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Castel del Rio is a municipality in the Bolognese Apennines located along the Santerno river between Imola and Firenzuola, at the foot of the mountains and on the border with Tuscany. Its name comes from the word “Rio” or stream, which is close to the town and flows into the Santerno River.

The oldest settlements in this municipality are of Celtic origin, dating back to between the fifth and sixth centuries BC. The municipality was originally known under the name of Massa di Sant’Ambrogio. It is famous for having been part of the lands owned by Matilde di Canossa. After a dispute with the Church, it was assigned by Emperor Otto IV to the Alidosi family, which from that moment was inextricably linked to the history of the country. All the great works of the town were commissioned by them: Palazzo Alidosi and Ponte Alidosi (Alidosi Bridge). There was also the Castellaccio residence of which today, however, only a few remains are left.

The site where Castel del Rio stands was originally the commercial square of Castrum Rivi that the Alidosi family had set aside as a meeting place and for trading products; it was only in the 13th century that the first group of private houses was built around the market. In more recent times, Castel del Rio was in the front line during two world wars and lost many of its citizens. The town council placed a commemorative plaque in their memory at the Santuario della Beata Vergine del Sudore, which is still visible today.

The historic centre has the form of a village and dates back to medieval times.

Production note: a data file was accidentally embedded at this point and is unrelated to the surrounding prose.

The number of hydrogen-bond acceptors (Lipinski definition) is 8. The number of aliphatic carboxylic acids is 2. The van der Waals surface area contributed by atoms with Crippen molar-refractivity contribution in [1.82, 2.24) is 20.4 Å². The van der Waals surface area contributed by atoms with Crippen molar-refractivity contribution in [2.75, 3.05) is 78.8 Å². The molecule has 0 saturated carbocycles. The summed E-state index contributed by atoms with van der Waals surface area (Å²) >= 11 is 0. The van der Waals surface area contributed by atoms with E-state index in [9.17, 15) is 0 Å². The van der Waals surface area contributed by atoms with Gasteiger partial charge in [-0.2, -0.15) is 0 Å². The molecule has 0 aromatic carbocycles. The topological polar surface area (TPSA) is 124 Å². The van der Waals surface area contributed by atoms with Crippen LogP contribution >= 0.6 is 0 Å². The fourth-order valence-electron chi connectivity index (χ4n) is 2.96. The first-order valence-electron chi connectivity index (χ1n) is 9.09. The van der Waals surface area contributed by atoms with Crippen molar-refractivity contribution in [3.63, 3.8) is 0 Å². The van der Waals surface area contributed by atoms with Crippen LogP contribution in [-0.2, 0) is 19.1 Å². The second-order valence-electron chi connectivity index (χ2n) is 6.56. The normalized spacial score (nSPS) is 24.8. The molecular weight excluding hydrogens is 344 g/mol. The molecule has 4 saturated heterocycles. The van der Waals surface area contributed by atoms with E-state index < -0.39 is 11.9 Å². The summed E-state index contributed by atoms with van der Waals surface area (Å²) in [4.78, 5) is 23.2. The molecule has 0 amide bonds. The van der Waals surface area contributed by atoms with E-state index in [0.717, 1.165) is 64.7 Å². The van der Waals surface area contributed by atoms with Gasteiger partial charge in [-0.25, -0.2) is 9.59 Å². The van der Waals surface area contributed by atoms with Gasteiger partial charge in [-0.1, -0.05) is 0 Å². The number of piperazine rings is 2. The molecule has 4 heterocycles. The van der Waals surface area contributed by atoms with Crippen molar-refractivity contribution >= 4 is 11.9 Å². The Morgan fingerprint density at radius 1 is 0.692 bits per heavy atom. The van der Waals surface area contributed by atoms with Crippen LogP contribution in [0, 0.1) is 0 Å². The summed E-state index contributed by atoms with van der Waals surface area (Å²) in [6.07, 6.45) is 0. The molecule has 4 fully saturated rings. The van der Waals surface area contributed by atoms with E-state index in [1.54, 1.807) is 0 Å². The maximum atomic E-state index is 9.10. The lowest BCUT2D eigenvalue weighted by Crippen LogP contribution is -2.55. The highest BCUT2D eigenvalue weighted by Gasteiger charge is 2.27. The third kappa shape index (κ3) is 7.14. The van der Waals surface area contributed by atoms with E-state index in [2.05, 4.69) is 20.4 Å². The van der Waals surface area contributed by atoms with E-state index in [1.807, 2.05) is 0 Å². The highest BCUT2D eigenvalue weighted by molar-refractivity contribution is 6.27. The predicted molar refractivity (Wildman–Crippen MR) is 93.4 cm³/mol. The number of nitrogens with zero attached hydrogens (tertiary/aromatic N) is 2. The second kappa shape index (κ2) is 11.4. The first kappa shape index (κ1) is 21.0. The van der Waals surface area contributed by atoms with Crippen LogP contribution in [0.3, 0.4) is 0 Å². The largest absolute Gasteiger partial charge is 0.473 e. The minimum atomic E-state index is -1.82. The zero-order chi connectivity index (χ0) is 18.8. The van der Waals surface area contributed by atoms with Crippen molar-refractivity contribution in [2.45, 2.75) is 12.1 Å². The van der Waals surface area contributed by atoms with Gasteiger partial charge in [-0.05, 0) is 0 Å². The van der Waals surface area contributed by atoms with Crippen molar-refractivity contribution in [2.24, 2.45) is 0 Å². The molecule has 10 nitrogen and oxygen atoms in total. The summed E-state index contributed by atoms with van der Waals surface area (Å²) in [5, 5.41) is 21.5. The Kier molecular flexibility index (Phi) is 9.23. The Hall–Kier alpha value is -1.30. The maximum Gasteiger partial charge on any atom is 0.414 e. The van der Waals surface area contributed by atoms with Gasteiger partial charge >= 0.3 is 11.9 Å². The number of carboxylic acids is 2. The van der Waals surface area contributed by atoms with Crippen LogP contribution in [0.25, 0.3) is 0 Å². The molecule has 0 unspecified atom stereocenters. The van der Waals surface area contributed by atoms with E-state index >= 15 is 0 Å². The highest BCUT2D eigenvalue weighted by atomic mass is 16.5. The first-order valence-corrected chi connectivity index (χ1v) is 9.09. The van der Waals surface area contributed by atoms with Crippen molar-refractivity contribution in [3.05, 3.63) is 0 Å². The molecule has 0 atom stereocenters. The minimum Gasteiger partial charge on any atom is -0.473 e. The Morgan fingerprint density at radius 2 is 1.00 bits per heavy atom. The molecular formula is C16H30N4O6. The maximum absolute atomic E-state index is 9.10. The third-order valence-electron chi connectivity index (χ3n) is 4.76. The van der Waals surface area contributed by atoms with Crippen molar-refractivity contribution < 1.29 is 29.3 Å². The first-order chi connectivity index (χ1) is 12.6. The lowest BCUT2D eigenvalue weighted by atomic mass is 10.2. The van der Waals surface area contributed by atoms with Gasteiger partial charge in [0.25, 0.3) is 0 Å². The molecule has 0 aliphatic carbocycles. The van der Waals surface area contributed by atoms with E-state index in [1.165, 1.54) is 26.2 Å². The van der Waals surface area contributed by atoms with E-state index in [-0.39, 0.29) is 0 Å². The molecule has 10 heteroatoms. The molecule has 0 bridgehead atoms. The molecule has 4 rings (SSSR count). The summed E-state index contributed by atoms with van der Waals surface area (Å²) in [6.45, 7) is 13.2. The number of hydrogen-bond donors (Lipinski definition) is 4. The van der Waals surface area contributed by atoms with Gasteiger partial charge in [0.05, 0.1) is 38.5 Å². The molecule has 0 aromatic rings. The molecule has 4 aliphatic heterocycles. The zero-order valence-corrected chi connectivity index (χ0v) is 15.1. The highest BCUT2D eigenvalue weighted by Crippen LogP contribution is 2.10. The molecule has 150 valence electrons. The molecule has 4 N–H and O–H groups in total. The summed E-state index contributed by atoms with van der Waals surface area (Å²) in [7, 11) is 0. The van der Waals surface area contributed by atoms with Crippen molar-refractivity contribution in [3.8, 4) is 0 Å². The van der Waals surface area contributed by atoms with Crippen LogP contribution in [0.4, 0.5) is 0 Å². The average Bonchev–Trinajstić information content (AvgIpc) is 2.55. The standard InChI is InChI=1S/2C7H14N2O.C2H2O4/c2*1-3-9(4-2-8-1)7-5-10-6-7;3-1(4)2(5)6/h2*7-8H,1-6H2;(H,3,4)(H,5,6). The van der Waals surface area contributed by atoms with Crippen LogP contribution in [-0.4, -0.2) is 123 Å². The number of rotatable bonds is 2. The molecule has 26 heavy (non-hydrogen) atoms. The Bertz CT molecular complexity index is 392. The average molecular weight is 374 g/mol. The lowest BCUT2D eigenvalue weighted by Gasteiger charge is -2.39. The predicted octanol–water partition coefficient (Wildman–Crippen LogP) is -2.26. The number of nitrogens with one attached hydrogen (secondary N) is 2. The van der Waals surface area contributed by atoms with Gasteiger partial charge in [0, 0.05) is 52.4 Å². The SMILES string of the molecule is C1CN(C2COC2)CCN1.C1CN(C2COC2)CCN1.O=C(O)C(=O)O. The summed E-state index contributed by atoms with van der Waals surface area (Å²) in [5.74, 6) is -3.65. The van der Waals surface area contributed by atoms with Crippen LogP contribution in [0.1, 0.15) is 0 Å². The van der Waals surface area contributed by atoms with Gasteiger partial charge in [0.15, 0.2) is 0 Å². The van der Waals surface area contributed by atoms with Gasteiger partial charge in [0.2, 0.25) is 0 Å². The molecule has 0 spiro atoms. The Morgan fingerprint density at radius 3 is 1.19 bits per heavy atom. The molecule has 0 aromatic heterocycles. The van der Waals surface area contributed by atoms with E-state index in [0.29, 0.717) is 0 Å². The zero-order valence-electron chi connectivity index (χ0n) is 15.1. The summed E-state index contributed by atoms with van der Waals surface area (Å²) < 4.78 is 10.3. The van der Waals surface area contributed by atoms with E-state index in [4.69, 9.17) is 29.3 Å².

Several historic buildings and churches can be visited. Among the many that can be mentioned is the archpriest church, which dates as far back as the fifteenth century. There is also the sixteenth century Palazzo Alidosi in the town centre, built upon the wishes of Cardinal Francesco Alidosi, which today is the best example of the Florentine Renaissance architecture in Romagna.
At the entrance to the town you can find the imposing Ponte Alidosi (Alidosi Bridge) commissioned to Andrea Guerrieri in 1499, which has been considered a national monument since 1897.
A few steps away, we can also find the ruins of the Cantagallo-antico Castrum Rivi fortress and the ruins of the Castellaccio fortress, which was the first residence of the Alidosi family.

Among the main places of interest, there are various museums, in particular Palazzo Alidosi that hoses the War Museum – Gothic Line, considered to hold one of the most extensive museum collections in the region regarding the war. There is also the Chestnut Museum, which is particularly important and characteristic for the area.
You can also visit the Animal Tower, a wildlife museum and environmental educational centre dedicated to the fauna of the upper Santerno valley.
Moving away from the historic centre of the town, thanks to the numerous trekking and excursions proposed by the CAI and the town council, we can find one of the most evocative buildings of worship in the area: the 13th century Church of Valmaggiore at 698 m above sea level on the ridge between the Santerno and Senio valleys. The original roof collapsed, but a glass cover was installed to protect the building and allow it to be opened to visitors.
We can also find the Church of Santa Maria in Montefune in the village of the same name at 709 metres above sea level, whose initial construction dates back to the fourteenth century, again by the Alidosi family. Various sections of the Gothic Line pass through the municipal area.

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